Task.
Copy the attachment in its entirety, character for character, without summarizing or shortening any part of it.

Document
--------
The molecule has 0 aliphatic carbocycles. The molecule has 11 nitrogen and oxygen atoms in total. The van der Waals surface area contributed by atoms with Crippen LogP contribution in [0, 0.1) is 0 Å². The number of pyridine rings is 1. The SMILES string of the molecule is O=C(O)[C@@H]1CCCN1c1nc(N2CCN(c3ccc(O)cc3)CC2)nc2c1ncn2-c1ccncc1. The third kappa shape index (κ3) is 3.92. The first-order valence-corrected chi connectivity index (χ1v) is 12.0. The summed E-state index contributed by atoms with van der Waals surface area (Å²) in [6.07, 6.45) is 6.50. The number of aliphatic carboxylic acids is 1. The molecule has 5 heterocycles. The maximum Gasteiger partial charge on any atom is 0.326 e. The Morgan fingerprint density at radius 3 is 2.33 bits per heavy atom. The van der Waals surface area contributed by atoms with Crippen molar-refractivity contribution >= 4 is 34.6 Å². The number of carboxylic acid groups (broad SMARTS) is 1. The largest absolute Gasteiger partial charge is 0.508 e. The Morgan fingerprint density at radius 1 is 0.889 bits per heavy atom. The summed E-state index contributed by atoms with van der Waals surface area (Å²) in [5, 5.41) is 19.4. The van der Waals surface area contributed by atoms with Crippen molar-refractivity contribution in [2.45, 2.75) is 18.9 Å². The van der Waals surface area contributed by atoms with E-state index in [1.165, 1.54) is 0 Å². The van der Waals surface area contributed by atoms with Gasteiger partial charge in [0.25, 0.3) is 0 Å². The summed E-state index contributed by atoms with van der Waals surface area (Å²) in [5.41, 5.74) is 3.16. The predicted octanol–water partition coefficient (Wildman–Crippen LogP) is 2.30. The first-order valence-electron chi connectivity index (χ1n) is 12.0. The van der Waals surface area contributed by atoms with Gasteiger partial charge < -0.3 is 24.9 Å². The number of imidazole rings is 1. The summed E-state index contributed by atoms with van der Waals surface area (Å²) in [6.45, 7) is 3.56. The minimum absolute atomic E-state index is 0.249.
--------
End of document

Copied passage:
The molecule has 0 aliphatic carbocycles. The molecule has 11 nitrogen and oxygen atoms in total. The van der Waals surface area contributed by atoms with Crippen LogP contribution in [0, 0.1) is 0 Å². The number of pyridine rings is 1. The SMILES string of the molecule is O=C(O)[C@@H]1CCCN1c1nc(N2CCN(c3ccc(O)cc3)CC2)nc2c1ncn2-c1ccncc1. The third kappa shape index (κ3) is 3.92. The first-order valence-corrected chi connectivity index (χ1v) is 12.0. The summed E-state index contributed by atoms with van der Waals surface area (Å²) in [6.07, 6.45) is 6.50. The number of aliphatic carboxylic acids is 1. The molecule has 5 heterocycles. The maximum Gasteiger partial charge on any atom is 0.326 e. The Morgan fingerprint density at radius 3 is 2.33 bits per heavy atom. The van der Waals surface area contributed by atoms with Crippen molar-refractivity contribution >= 4 is 34.6 Å². The number of carboxylic acid groups (broad SMARTS) is 1. The largest absolute Gasteiger partial charge is 0.508 e. The Morgan fingerprint density at radius 1 is 0.889 bits per heavy atom. The summed E-state index contributed by atoms with van der Waals surface area (Å²) in [5, 5.41) is 19.4. The van der Waals surface area contributed by atoms with Crippen molar-refractivity contribution in [2.45, 2.75) is 18.9 Å². The van der Waals surface area contributed by atoms with E-state index in [1.165, 1.54) is 0 Å². The van der Waals surface area contributed by atoms with Gasteiger partial charge in [0.25, 0.3) is 0 Å². The summed E-state index contributed by atoms with van der Waals surface area (Å²) in [5.41, 5.74) is 3.16. The predicted octanol–water partition coefficient (Wildman–Crippen LogP) is 2.30. The first-order valence-electron chi connectivity index (χ1n) is 12.0. The van der Waals surface area contributed by atoms with Gasteiger partial charge < -0.3 is 24.9 Å². The number of imidazole rings is 1. The summed E-state index contributed by atoms with van der Waals surface area (Å²) in [6.45, 7) is 3.56. The minimum absolute atomic E-state index is 0.249.